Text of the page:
LUCERNE VALLEY — Nearly 2,030 days have passed since U.S. Army Sgt. Brian Walker was killed on Mother’s Day in 2012 near Bowri Tana, Afghanistan, but the community he left behind never forgot the former Cub Scout who dug holes in the grass when Little League games proved dull.
Nor did they forget the price he paid, according to Sharon Fritz, who helped spearhead an effort, as a member of the Lucerne Valley Veterans Monument Committee, to rename a section of State Route 247 in Walker’s memory.
“When we worked so hard to raise money for the veterans monuments, to put one here at Pioneer Park and one at the Lucerne Valley Memorial Park, after we fundraised for that and got those in, in the back of our mind always Patti (Riddle) and I were saying, ‘We need to do something for Brian,’” Fritz said. “Something permanent. Something important.”
On Wednesday, after a process that began not long after Walker’s death, the “Sergeant Brian Walker Memorial Highway” sign was unveiled, signed by residents and family, dedicated and installed just west of Allen Way.
Fritz and Riddle decided to rename the state route — between Allen Way and Camp Rock Road — because “that way it would be forever,” Fritz told a crowd gathered inside the Lucerne Valley Community Center.
And so the pair led a group that included resident Cliff Reed and Fritz’s husband, Scott, in the effort. They took the idea to Assemblyman Jay Obernolte, who agreed to author a resolution.
Obernolte, R-Hesperia, told the Community Center crowd the project took several months because, in California, renaming part of a highway “is no less difficult than passing a new law.”
“We have to introduce what’s called an assembly concurrent resolution (ACR), and that goes the same path as a bill goes — through the Legislature,” he said. “So it’s heard in the Transportation Committee. If it passes there, it’s heard in the entire Assembly floor. And if, by chance, you get it out of the Assembly, it goes over to the Senate and the whole process starts over again.”
But Obernolte had procedural experience after authoring a similar resolution for Lake Arrowhead residents two years ago, and he was successful in getting Walker’s resolution through the political hoops.
“I’m very proud that this piece of legislation — it was ACR 180 last year — did not get a single no vote in either chamber of the Legislature, which I think is really appropriate and really fitting,” Obernolte said. “I hope that every time someone drives by this sign and reads these words that they reflect, even just for a moment, on the sacrifices that people like Sgt. Walker have made for our freedom.”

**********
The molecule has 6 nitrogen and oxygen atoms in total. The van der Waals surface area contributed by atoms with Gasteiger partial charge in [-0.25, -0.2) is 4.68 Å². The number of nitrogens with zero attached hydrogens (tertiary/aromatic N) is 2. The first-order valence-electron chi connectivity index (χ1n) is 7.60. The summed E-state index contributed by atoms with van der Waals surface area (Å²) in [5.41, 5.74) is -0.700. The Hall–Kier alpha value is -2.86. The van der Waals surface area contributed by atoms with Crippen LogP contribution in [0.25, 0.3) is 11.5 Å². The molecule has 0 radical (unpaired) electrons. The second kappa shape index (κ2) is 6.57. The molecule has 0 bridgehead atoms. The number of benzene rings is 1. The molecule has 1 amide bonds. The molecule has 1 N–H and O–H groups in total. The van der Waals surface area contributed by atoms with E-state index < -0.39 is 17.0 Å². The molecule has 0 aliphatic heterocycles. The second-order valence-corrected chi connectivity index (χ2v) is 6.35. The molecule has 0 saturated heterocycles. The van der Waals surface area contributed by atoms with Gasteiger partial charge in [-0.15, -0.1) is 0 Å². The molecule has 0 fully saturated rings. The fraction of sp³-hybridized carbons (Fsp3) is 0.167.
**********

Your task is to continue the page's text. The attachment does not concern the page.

Amid Obernolte’s push to make the resolution a success, Sharon Fritz said a fundraising campaign resulted in generous donations from Lucerne Valley residents and merchants, but they weren’t enough to cover costs.
At that point — after a conversation with Scott Fritz — San Bernardino County Third District Supervisor James Ramos provided the remaining necessary funds, a move field representative Mark Lundquist said was Ramos’ privilege.
“This tragedy was one that touched his heart,” Lundquist said of Ramos. “He was more than happy to help with this project. From now on you’ll see this sign … (as) a testament to our fallen.”
Walker, a graduate of Lucerne Valley High School, was killed six days after arriving in the Middle East for his second deployment after an improvised explosive device hit a vehicle under his command. The blast also killed Pfc. Richard L. McNulty III, of Missouri.
Walker was 25. McNulty was 22.
The bittersweet emotions inside the Community Center we’re palpable as Walker’s widow, Ashley, accepted a flag that Rep. Paul Cook, R-Apple Valley, had flown above the U.S. Capitol after her husband’s death.
Ashley Walker told the Daily Press she and Brian Walker were married Dec. 11, 2010, after meeting at Fort Bragg in northern California. They both deployed in 2012. It was Ashley Walker’s first. She traveled from Kingman, Arizona, to attend the sign dedication, saying “words can’t really explain” how she felt in seeing the state route renamed in her late husband’s honor.
Riddle, meanwhile, who first met Brian Walker “when he was in diapers down to his knees,” described him as an adventurous boy who loved camping and derby racing. She recalled a story from his Little League days that spoke to his competitive nature.
“We were having a bad game. And, you know, sometimes stuff doesn’t work out,” Riddle said. “All the kids kept saying, ‘This is bad. We stink.’ And I said, ‘No you don’t. You’re out there playing. That’s the main thing. Get out there and you try your hardest.’ And Brian goes, ‘I am, but the other team is winning!’
It was Reed, however, who touched on Brian Walker’s character in a moment that reminded all what Lucerne Valley had lost:
“First time I met Brian, he was working for the feed store … here in town,” Reed said. “I was told to go shut the water off because they hadn’t paid the bill. I told him I was going to do it. He said, ‘Give me an hour. I’ll have the money.’ I went back in an hour. He had the money.
“I’m not sure, to this day, whether he got repaid for that past due bill, but it showed what an upstanding young man he was at 16 (or) 17 years old. That’s been a long time ago that I had to do that. I appreciate the fact that he (paid) because there was a lot of animals that would’ve done without water.”
Reed said he only met Brian Walker two or three times, but he never forgot that first encounter. It left a lasting impression on the man who would one day help immortalize a local hero with his own stretch of road.